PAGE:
1. I think you give too much credit to the strength of US institutions and their ability to resist an authoritarian power grab by the Trump administration. While the Constitution wisely set up checks and balances to make such consolidation of power very difficult, the two parties have been gaming the system for decades with the overall effect of concentrating more power in the executive branch over time. Consider that the President controls the extensive spying apparatus of the NSA and other intelligence agencies; significant regulatory authority over the conduct of commerce; and a large degree of influence over what information is fed the press, which has drastically reduced capacity to undertake independent reporting compared to a few decades ago. Under divided government, as was the case for most of President Obama's term, these powers can only take one so far; however, Trump will have both houses of Congress ostensibly aligned with him for at least the next two and likely the next four years. Although virtually none of the media establishment in the US is directly controlled by the government, Matt Yglesias has written about how Trump could use his regulatory powers to exert indirect influence over the corporate owners of the major media companies that report on the administration's activities. Twisting the US in an authoritarian direction won't happen overnight and would take a determined effort that it's not clear Trump has the patience for, but our institutions are most definitely vulnerable in the face of a combined and strategic deployment of the resources available to him. For example, what if the Supreme Court rules against him and he just refuses to honor the order? If Congress and the military are behind him, there's nothing anyone can really do. Furthermore, even if Trump doesn't end up installing an authoritarian regime in the US, he could make it much easier for someone else to do so in the future by breaking down a whole bunch of the norms and unwritten rules that have held the system together.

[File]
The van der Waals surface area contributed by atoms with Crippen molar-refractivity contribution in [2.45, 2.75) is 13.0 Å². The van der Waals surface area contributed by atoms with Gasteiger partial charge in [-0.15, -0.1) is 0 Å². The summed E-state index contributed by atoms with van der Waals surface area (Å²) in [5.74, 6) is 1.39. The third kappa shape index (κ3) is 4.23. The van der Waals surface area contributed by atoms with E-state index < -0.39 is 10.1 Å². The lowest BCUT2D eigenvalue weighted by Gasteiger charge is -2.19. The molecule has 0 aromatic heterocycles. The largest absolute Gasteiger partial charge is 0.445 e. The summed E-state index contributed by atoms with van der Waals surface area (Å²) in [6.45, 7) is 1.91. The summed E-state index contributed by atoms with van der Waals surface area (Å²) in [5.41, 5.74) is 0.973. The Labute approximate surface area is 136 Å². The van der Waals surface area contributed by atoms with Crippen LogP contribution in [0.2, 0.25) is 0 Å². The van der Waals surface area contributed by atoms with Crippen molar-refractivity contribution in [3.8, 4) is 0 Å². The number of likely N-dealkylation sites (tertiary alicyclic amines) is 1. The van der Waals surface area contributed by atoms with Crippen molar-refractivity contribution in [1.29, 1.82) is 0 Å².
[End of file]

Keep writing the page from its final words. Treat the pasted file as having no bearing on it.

2. Regarding control of Congress in 2018-20, it's important to note that the Democrats will be defending 25 seats in 2018 compared to Republicans' 8. It would be shocking if Democrats are able to flip either house of Congress in 2018. This makes engagement with Republicans who opposed Trump much more important, in my view. And in my circles, I am seeing very little attention devoted to this, so it seems fairly neglected for now. A big reason why Obama wasn't able to achieve more of his policy agenda during his presidency was because during the time that he had a filibuster-proof majority, the most conservative Democratic senators (particularly Ben Nelson) used the power of their single vote to extract enormous concessions. Just a few Republicans have the same power now, if they choose to use it.